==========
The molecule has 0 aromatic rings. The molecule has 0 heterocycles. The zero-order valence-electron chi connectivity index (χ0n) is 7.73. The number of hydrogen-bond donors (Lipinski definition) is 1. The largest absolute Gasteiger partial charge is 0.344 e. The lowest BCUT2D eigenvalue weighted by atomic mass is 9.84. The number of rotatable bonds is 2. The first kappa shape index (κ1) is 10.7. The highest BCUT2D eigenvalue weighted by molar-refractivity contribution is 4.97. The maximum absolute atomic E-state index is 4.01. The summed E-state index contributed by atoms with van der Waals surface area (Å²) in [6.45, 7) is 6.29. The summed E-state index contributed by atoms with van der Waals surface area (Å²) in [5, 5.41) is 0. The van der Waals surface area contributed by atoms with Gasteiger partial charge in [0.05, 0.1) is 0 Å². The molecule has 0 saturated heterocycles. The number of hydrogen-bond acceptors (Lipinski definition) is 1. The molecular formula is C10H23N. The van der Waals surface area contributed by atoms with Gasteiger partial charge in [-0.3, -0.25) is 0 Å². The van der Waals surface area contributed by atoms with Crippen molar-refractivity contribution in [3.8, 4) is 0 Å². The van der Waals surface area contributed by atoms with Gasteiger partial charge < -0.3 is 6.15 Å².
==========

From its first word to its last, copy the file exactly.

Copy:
The molecule has 0 aromatic rings. The molecule has 0 heterocycles. The zero-order valence-electron chi connectivity index (χ0n) is 7.73. The number of hydrogen-bond donors (Lipinski definition) is 1. The largest absolute Gasteiger partial charge is 0.344 e. The lowest BCUT2D eigenvalue weighted by atomic mass is 9.84. The number of rotatable bonds is 2. The first kappa shape index (κ1) is 10.7. The highest BCUT2D eigenvalue weighted by molar-refractivity contribution is 4.97. The maximum absolute atomic E-state index is 4.01. The summed E-state index contributed by atoms with van der Waals surface area (Å²) in [6.45, 7) is 6.29. The summed E-state index contributed by atoms with van der Waals surface area (Å²) in [5, 5.41) is 0. The van der Waals surface area contributed by atoms with Gasteiger partial charge in [0.05, 0.1) is 0 Å². The molecule has 0 saturated heterocycles. The number of hydrogen-bond acceptors (Lipinski definition) is 1. The molecular formula is C10H23N. The van der Waals surface area contributed by atoms with Gasteiger partial charge in [-0.3, -0.25) is 0 Å². The van der Waals surface area contributed by atoms with Crippen molar-refractivity contribution in [3.8, 4) is 0 Å². The van der Waals surface area contributed by atoms with Gasteiger partial charge < -0.3 is 6.15 Å².